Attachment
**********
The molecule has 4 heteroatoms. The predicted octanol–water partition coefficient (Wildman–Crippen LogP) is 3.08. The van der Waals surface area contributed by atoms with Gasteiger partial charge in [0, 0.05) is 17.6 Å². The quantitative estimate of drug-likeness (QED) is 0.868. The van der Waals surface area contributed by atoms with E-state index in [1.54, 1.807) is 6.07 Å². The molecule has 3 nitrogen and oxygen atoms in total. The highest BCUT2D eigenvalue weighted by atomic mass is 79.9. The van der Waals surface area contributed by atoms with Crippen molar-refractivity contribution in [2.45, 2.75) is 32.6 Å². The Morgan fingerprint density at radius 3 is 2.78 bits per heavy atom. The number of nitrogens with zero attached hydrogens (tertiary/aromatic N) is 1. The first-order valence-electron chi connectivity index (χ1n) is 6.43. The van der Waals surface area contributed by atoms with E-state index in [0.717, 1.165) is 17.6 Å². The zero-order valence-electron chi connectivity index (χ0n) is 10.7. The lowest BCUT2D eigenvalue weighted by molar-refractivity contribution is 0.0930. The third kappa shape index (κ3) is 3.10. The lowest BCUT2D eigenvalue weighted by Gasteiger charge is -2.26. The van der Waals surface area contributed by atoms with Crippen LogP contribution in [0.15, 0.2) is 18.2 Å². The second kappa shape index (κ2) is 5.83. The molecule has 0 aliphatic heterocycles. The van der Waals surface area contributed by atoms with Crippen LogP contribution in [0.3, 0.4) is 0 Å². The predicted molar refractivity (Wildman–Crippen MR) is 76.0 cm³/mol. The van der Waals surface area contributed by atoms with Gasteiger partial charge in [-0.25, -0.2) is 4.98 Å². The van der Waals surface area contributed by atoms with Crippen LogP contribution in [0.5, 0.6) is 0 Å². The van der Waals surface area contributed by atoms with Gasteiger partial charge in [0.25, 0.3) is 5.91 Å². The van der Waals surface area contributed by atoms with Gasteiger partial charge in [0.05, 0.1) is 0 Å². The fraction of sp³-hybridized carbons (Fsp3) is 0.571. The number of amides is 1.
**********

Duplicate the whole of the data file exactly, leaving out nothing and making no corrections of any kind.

The molecule has 4 heteroatoms. The predicted octanol–water partition coefficient (Wildman–Crippen LogP) is 3.08. The van der Waals surface area contributed by atoms with Gasteiger partial charge in [0, 0.05) is 17.6 Å². The quantitative estimate of drug-likeness (QED) is 0.868. The van der Waals surface area contributed by atoms with E-state index in [1.54, 1.807) is 6.07 Å². The molecule has 3 nitrogen and oxygen atoms in total. The highest BCUT2D eigenvalue weighted by atomic mass is 79.9. The van der Waals surface area contributed by atoms with Crippen molar-refractivity contribution in [2.45, 2.75) is 32.6 Å². The Morgan fingerprint density at radius 3 is 2.78 bits per heavy atom. The number of nitrogens with zero attached hydrogens (tertiary/aromatic N) is 1. The first-order valence-electron chi connectivity index (χ1n) is 6.43. The van der Waals surface area contributed by atoms with E-state index in [0.717, 1.165) is 17.6 Å². The zero-order valence-electron chi connectivity index (χ0n) is 10.7. The lowest BCUT2D eigenvalue weighted by molar-refractivity contribution is 0.0930. The third kappa shape index (κ3) is 3.10. The lowest BCUT2D eigenvalue weighted by Gasteiger charge is -2.26. The van der Waals surface area contributed by atoms with Crippen LogP contribution in [0.15, 0.2) is 18.2 Å². The second kappa shape index (κ2) is 5.83. The molecule has 0 aliphatic heterocycles. The van der Waals surface area contributed by atoms with Crippen LogP contribution in [0.3, 0.4) is 0 Å². The predicted molar refractivity (Wildman–Crippen MR) is 76.0 cm³/mol. The van der Waals surface area contributed by atoms with Gasteiger partial charge in [-0.25, -0.2) is 4.98 Å². The van der Waals surface area contributed by atoms with Crippen LogP contribution in [0.5, 0.6) is 0 Å². The van der Waals surface area contributed by atoms with Gasteiger partial charge in [0.25, 0.3) is 5.91 Å². The van der Waals surface area contributed by atoms with Gasteiger partial charge in [0.05, 0.1) is 0 Å². The fraction of sp³-hybridized carbons (Fsp3) is 0.571. The number of amides is 1.